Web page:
It's important too, to ask why the idea of watching TV without commercials suddenly seems so appealing? Beyond the fact that most most commercials suck, that is. Well, Netflix has trained some 50 million of us to enjoy television without commercials. And it’s not all Orange Is The New Black. In fact, most of it is network programming. You see back in the day, networks had to wait until a show hit 100 episodes (usually sometime during season 5) in order to put a show into syndication. So seasons two, three and four just sat on the shelf, losing money. At least that was the pitch Netflix gave to the networks and studios who all happily gave up those recent seasons to Netflix for gobs of money. Then they got addicted to those gobs of money and even convinced themselves that Netflix was driving viewers to watch shows live because, you know, Breaking Bad.

Only now it’s become clear that Netflix is actually siphoning viewers away from live TV, in no small part because they can watch shows on Netflix without commercials. And having gotten used to those gobs of money, the networks are finding it very difficult to break their Netflix addiction. That addiction has many negative effects, not the least of which is that the commercials that do get shown on linear TV will go down in price because fewer people are watching them, and the delta between money lost from ad revenue and money gained from Netflix revenue is not moving in the networks favor.

Now if you’re thinking that just means brands need to shift their dollars from linear to digital video, think again: study after study keeps coming out about massive fraud and wasted dollars in that segment, so buying digital video is no panacea either.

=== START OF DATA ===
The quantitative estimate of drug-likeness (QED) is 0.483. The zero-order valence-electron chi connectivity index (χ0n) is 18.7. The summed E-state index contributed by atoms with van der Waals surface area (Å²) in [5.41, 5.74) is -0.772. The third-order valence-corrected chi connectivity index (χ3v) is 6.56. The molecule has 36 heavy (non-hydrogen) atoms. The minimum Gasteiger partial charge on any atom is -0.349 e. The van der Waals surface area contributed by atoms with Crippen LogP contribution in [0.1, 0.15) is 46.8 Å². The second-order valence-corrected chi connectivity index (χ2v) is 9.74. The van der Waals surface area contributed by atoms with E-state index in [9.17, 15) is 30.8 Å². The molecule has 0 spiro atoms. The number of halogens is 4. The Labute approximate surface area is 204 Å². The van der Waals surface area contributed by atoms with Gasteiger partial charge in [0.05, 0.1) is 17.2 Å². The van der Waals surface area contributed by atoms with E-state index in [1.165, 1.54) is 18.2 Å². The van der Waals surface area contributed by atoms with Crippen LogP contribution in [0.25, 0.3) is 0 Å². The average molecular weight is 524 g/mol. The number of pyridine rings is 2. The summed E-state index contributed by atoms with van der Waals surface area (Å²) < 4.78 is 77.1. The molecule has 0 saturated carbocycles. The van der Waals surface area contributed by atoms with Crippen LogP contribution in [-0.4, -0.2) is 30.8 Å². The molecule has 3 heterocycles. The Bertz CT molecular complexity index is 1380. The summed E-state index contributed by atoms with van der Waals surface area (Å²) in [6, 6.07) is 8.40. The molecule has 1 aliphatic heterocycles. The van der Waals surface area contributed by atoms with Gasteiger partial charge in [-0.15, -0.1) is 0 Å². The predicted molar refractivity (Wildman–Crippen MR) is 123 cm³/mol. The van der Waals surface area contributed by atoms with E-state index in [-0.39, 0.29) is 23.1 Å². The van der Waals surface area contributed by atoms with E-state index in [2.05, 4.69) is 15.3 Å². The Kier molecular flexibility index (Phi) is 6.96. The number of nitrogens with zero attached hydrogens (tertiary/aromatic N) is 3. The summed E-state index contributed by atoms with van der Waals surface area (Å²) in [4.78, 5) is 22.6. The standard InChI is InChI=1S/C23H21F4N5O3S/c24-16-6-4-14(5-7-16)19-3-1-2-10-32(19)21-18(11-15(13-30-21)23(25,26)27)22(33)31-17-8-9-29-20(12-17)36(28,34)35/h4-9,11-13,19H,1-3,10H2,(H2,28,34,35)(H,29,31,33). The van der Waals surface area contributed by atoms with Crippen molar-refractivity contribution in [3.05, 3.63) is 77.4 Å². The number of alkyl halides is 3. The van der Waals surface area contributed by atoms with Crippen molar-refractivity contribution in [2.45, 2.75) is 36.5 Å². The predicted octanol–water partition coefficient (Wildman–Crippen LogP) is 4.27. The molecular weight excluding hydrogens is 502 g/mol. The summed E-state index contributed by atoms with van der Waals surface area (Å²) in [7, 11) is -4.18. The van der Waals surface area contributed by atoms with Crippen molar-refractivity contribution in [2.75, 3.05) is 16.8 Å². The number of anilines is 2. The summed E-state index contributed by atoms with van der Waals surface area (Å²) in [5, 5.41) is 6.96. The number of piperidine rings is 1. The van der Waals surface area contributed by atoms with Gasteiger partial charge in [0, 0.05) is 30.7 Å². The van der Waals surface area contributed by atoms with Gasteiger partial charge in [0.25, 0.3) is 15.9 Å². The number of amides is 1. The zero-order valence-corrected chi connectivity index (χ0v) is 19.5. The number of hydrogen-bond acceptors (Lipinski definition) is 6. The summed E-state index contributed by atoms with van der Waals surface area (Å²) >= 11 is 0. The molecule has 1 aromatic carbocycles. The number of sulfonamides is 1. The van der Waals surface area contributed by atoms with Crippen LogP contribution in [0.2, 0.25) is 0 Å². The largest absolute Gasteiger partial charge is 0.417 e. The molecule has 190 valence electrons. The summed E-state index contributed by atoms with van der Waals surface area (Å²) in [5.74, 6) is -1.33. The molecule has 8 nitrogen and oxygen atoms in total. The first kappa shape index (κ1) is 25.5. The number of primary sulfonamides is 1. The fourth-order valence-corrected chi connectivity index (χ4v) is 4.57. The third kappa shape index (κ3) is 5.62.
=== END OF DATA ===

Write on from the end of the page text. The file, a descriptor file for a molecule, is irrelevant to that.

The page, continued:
Another fine mess we’ve gotten ourselves into.

The key is going to be figuring out what replaces interruptive advertising. There was a lot of talk about buying audiences rather than just viewers. But that's only a partial solution, a band-aid at most, because once you introduce people to the joys of ad-free TV, you can’t expect them to still watch 8 minutes of advertising for every 22 minutes of programming again, no matter how relevant those ads are.

I don’t know what the solution is: I’m not that smart. (And if I did know it, I certainly wouldn't be giving it away in this post.)

But it’s a problem. One the industry can’t just wish away.

Dec 11, 2014

Second Screen: It's All About The Data

We’ve seen the future of the second screen and it’s all about the data. Data is going to be the currency that fuels the entertainment industry in the years ahead and second screen will be the way that data is collected.

Think of how readily we give up personal information to search engines or to join social media sites. So why wouldn’t we give it up for something we really value: great entertainment? 

The industry has always held the ultimate consumer attraction — great stories, great stars, great sound — all of which have the power to draw unlimited audiences on a global scale for hours on end. What information would you give up about yourself if it was the only way to watch the Super Bowl? What would you give to get the final episode of your favorite series first? When you think of the data you give up to maintain virtual friendships with people you haven’t seen since fourth grade, you’ll understand the potential value of giving up that same data to have access to entertainment.

That’s why we’re convinced that the media and entertainment industry is in an amazing position to prosper in a future world where the real currency will be the data we are able to collect about our customers. The second screen is not about the screen. It’s about connecting the content company to their customer so they can learn more about them. 

Enabled by their fundamental interactivity, these second screen mobile devices will be the single, most popular way viewers will (literally) touch their programming, while paying for the experience with marketable information about their viewing, social and shopping habits and preferences.